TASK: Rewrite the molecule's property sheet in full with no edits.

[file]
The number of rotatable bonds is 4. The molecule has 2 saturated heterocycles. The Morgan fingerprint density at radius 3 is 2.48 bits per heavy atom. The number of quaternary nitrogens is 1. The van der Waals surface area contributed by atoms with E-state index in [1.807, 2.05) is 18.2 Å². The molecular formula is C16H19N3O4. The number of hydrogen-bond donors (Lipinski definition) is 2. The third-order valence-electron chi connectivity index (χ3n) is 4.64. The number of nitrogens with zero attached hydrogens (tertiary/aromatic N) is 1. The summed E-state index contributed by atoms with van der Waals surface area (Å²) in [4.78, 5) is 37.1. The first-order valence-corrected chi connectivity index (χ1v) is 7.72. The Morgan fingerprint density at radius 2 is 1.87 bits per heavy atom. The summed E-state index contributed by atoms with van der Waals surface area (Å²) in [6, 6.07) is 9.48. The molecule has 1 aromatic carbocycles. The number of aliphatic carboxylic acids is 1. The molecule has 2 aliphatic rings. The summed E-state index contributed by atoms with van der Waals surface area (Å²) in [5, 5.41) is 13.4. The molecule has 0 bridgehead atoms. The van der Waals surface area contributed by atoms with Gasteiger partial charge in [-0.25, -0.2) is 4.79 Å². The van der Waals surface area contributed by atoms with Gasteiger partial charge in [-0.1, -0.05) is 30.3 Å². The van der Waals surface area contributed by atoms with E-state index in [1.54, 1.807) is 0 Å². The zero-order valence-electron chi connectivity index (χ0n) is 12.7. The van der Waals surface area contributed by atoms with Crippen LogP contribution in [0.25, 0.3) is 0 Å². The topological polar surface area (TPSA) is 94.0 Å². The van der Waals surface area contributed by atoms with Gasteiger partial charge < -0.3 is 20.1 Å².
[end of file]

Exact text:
The number of rotatable bonds is 4. The molecule has 2 saturated heterocycles. The Morgan fingerprint density at radius 3 is 2.48 bits per heavy atom. The number of quaternary nitrogens is 1. The van der Waals surface area contributed by atoms with E-state index in [1.807, 2.05) is 18.2 Å². The molecular formula is C16H19N3O4. The number of hydrogen-bond donors (Lipinski definition) is 2. The third-order valence-electron chi connectivity index (χ3n) is 4.64. The number of nitrogens with zero attached hydrogens (tertiary/aromatic N) is 1. The summed E-state index contributed by atoms with van der Waals surface area (Å²) in [4.78, 5) is 37.1. The first-order valence-corrected chi connectivity index (χ1v) is 7.72. The Morgan fingerprint density at radius 2 is 1.87 bits per heavy atom. The summed E-state index contributed by atoms with van der Waals surface area (Å²) in [6, 6.07) is 9.48. The molecule has 1 aromatic carbocycles. The number of aliphatic carboxylic acids is 1. The molecule has 2 aliphatic rings. The summed E-state index contributed by atoms with van der Waals surface area (Å²) in [5, 5.41) is 13.4. The molecule has 0 bridgehead atoms. The van der Waals surface area contributed by atoms with Gasteiger partial charge in [-0.25, -0.2) is 4.79 Å². The van der Waals surface area contributed by atoms with Gasteiger partial charge in [-0.1, -0.05) is 30.3 Å². The van der Waals surface area contributed by atoms with E-state index in [1.54, 1.807) is 0 Å². The zero-order valence-electron chi connectivity index (χ0n) is 12.7. The van der Waals surface area contributed by atoms with Crippen LogP contribution in [0.25, 0.3) is 0 Å². The topological polar surface area (TPSA) is 94.0 Å². The van der Waals surface area contributed by atoms with Gasteiger partial charge < -0.3 is 20.1 Å².